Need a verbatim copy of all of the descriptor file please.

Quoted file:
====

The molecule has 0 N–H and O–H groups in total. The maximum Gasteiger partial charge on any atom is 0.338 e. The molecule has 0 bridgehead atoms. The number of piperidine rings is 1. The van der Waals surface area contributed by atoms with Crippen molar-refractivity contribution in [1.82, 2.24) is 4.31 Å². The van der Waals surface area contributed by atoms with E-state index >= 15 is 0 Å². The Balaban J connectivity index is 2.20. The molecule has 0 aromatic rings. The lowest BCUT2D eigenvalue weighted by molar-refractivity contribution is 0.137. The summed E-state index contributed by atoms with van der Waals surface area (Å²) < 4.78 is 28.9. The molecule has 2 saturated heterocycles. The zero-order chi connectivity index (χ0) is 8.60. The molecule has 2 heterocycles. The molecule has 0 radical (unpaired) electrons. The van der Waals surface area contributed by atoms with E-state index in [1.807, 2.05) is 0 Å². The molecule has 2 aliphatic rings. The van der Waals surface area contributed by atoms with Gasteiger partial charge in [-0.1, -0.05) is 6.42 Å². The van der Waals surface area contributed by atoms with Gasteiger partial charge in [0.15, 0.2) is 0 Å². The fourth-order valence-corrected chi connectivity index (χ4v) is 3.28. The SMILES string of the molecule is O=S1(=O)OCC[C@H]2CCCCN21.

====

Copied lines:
The molecule has 0 N–H and O–H groups in total. The maximum Gasteiger partial charge on any atom is 0.338 e. The molecule has 0 bridgehead atoms. The number of piperidine rings is 1. The van der Waals surface area contributed by atoms with Crippen molar-refractivity contribution in [1.82, 2.24) is 4.31 Å². The van der Waals surface area contributed by atoms with E-state index >= 15 is 0 Å². The Balaban J connectivity index is 2.20. The molecule has 0 aromatic rings. The lowest BCUT2D eigenvalue weighted by molar-refractivity contribution is 0.137. The summed E-state index contributed by atoms with van der Waals surface area (Å²) < 4.78 is 28.9. The molecule has 2 saturated heterocycles. The zero-order chi connectivity index (χ0) is 8.60. The molecule has 2 heterocycles. The molecule has 0 radical (unpaired) electrons. The van der Waals surface area contributed by atoms with E-state index in [1.807, 2.05) is 0 Å². The molecule has 2 aliphatic rings. The van der Waals surface area contributed by atoms with Gasteiger partial charge in [-0.1, -0.05) is 6.42 Å². The van der Waals surface area contributed by atoms with Gasteiger partial charge in [0.15, 0.2) is 0 Å². The fourth-order valence-corrected chi connectivity index (χ4v) is 3.28. The SMILES string of the molecule is O=S1(=O)OCC[C@H]2CCCCN21.